I spent the next two years working on different jobs with weekends in hardware stores. On weekday evenings, I was submerged in reading about interior design and thinking about our bright new future.
When after 2 years everything was finished and I finally felt this place as my home he told me to move out. In few seconds I descended from “wife” to “ex-girlfriend”. “Our home” became “his home” and my new middle class life was crushed back to the homeless level. While I was choosing stuff for home and reading about Scandinavian design, he got another lover.
At this moment when my biggest fear was so intense, I decided to become a full time artist. It was also the time when my English improved in geometrical progression.
After my “divorce”, I moved to an apartment with an old landlady. I was living in a tiny place between the kitchen and living room - she loved TV and it was always on full volume and could be heard everywhere.
My room was sort of a storage space for stuff she didn’t use. A couch wasn’t able to lay out and I could sleep only with my "hands at the seams”, so I was laying in this stiff position between First Channel propaganda from the kitchen and soap operas from the living room. Most of the time I was crying.
Sometimes I would open Vkontakte, see my ex with his new girl and cry even more - I was completely broken emotionally, financially and physically. I was also afraid to leave my room or use the light, because my host was very sensitive to noises, smells and bills (despite the fact I was paying for them). I became a skinny mouse living in a cupboard.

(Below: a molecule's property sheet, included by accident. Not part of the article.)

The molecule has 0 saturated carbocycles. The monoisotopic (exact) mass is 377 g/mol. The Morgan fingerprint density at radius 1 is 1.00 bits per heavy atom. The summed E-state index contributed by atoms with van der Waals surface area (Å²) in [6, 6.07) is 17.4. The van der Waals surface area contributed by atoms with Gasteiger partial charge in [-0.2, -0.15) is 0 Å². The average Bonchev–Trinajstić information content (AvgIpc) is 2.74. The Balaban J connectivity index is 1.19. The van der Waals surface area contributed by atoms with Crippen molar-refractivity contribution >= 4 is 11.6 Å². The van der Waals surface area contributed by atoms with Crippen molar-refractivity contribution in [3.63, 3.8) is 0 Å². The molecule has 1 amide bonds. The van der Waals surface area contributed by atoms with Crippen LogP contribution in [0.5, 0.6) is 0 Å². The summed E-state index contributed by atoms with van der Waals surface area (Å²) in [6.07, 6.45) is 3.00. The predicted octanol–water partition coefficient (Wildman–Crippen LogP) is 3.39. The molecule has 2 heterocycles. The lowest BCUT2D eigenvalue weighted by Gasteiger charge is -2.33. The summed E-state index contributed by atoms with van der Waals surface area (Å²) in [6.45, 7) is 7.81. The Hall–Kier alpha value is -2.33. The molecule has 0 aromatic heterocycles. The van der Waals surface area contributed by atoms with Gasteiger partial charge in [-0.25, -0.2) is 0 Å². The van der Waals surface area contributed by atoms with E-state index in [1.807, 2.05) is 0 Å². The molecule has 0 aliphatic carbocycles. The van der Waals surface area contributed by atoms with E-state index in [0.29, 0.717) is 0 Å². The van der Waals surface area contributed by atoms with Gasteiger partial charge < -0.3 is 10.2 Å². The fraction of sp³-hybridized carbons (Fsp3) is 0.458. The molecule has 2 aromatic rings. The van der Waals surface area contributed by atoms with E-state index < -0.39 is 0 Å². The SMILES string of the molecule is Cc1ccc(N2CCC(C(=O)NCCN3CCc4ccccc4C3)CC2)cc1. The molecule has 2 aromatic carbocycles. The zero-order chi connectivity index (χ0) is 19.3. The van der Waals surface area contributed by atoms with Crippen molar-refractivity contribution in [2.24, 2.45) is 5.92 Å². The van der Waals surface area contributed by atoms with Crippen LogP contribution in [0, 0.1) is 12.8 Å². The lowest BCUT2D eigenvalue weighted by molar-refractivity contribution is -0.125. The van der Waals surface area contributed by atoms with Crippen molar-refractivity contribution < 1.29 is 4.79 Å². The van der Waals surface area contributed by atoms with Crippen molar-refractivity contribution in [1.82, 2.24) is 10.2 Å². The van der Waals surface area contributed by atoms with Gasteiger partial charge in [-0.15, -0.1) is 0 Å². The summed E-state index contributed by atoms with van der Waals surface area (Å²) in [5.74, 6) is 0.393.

My internet addiction went amok - it was the only thing I had energy for, and I decided to turn my addiction into language practice. I gave up Vkontakte and became active on Facebook and Instagram. I made few friends from CouchSurfing and language exchange websites, making a rule to read and write in English only.
I was writing about my life and art and the crazy idea to be a full time artist. I did it for the sake of learning English, but accidentally I made many friends. People started reposting me and one morning I woke up with 300 friend requests - soon I started to get 100 likes instead of my usual five. While Russian laughed, my new foreign friends started buying my works.
I wasn’t able to make new paintings in that apartment, but I was selling the old ones. After two months of depression and internet addiction, I sold enough works to rent a new room. I still live here, it’s been two years now. The room is cheap and broken, but I can paint here and for this I must thank all my art collectors.
At times I still have troubles with rent. Occasionally the fear of becoming homeless is driving me crazy and paralyses me for days, but I stay strong.
And if you’re not bored with this text and you don’t think being an artist is a silly idea, don’t forget to check out my works - they are still affordable.